Myths and Legends of the Ancient World

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The Queen’s Sons

Retold by Jenny Bennett


Gundrun sat before the hearth with her child upon her knee. Her fingers were twined in the girl’s soft curls as the child’s head lay upon her shoulder.

“You are so much like your father,” Gundrun whispered, tracing the little nose and lips with her finger. “How I miss him still!”

“Tell me again how Father died,” said the little girl, looking up into her mother’s eyes. “And my brother Sigmund.”

It had been seven years since the woman had watched the body of her beloved husband and son burn upon the pyre. But she remembered it like it happened yesterday. So clearly did she recall how she had woken to find a sword in Sigurd’s side and the bedclothes turning red with his blood. She had shrieked in horror at the sight and had watched helplessly as Sigurd died in her arms. She recalled also, all too clearly, the sound of her young son’s dying gasp as Brynhild took his life. Little Sigmund had only been three years old, but he could not be allowed to live, not after his father had been murdered. The child would grow into a man: a man as strong and powerful as his father. And he would certainly seek revenge! So he too had been killed in his sleep.

Gundrun’s brothers had done it. They had plotted against Sigurd the Volsung and had mercilessly taken his life as he lay sleeping. The man had no cause to suspect them of any treachery for he had given them no cause for anger. But Gunnar’s jealousy had clouded his mind and he had convinced his brothers Hogni and Guttorm to take his side against the Volsung.

“Your uncles are Cowards!” the woman hissed through gritted teeth. “They knew that they would not stand a chance if they attacked Sigurd while he was awake. Even if all three of them had fought him together your father would have defeated them all! He was stronger than them all and had more courage than any man I have ever known.”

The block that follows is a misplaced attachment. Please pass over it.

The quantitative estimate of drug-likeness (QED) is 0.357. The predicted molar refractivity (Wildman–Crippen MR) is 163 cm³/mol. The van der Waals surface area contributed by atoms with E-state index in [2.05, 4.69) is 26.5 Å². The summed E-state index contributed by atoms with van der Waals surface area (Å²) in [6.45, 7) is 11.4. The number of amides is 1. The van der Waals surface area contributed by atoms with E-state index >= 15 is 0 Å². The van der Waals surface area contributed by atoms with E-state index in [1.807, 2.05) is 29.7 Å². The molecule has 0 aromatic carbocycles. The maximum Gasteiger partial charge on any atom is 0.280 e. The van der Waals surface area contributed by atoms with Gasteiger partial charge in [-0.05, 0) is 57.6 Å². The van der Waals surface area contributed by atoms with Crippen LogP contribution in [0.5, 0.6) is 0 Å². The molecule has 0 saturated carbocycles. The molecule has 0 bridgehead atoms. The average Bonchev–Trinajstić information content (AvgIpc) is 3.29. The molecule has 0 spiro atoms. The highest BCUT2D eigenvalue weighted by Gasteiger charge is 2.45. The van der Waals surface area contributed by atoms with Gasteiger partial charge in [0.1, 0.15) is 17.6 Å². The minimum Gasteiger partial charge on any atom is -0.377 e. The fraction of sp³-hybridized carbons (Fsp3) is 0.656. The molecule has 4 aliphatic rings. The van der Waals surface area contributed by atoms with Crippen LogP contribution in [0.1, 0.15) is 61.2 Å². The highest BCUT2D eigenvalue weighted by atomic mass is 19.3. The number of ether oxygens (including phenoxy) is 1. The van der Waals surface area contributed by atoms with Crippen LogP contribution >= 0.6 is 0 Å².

The little girl reached up to wipe away the tears that had fallen onto her mother’s cheeks.

“If your brother had been allowed to live,” Gundrun said sadly. “Within a few years he would have been a man. And he would have avenged the death of your father.”

“I will seek vengeance, Mother!” the child said eagerly. “I will make my uncles pay for what they did.”

Gundrun shook her head and smiled sadly, wrapping her arms tightly around the child.

“My little Swanhild,” she whispered. “You truly are your father’s daughter.”

“Shall we ever return to our homeland?” the little girl asked after a moment. “Will I never see your brothers or my grandmother again?”

“I never wish to lay eyes upon any of them ever again,” Gunrun replied. “I will never forgive your uncles for taking your father’s life or my mother for the part she played in Sigurd’s murder. It was her potion that Gunnar and Hogni gave to Guttorm before he took your father’s life. The magic drink changed him from a sweet boy into a bloodthirsty monster. No I never wish to see any of them until I die.”